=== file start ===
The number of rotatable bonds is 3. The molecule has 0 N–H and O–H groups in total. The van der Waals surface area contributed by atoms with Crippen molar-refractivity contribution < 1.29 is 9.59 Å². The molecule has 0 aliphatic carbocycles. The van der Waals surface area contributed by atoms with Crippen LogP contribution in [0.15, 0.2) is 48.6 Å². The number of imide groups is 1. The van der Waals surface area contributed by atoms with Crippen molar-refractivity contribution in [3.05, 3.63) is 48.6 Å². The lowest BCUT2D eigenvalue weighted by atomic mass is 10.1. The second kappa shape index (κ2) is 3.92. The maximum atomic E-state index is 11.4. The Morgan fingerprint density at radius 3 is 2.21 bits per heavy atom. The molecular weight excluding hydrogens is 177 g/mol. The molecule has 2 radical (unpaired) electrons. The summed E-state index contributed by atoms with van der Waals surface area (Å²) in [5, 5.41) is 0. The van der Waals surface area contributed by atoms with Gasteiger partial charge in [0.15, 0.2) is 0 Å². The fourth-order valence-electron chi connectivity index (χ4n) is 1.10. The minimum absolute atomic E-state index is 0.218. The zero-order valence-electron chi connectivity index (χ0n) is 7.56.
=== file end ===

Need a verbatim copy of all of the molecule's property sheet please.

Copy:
The number of rotatable bonds is 3. The molecule has 0 N–H and O–H groups in total. The van der Waals surface area contributed by atoms with Crippen molar-refractivity contribution < 1.29 is 9.59 Å². The molecule has 0 aliphatic carbocycles. The van der Waals surface area contributed by atoms with Crippen LogP contribution in [0.15, 0.2) is 48.6 Å². The number of imide groups is 1. The van der Waals surface area contributed by atoms with Crippen molar-refractivity contribution in [3.05, 3.63) is 48.6 Å². The lowest BCUT2D eigenvalue weighted by atomic mass is 10.1. The second kappa shape index (κ2) is 3.92. The maximum atomic E-state index is 11.4. The Morgan fingerprint density at radius 3 is 2.21 bits per heavy atom. The molecular weight excluding hydrogens is 177 g/mol. The molecule has 2 radical (unpaired) electrons. The summed E-state index contributed by atoms with van der Waals surface area (Å²) in [5, 5.41) is 0. The van der Waals surface area contributed by atoms with Gasteiger partial charge in [0.15, 0.2) is 0 Å². The fourth-order valence-electron chi connectivity index (χ4n) is 1.10. The minimum absolute atomic E-state index is 0.218. The zero-order valence-electron chi connectivity index (χ0n) is 7.56.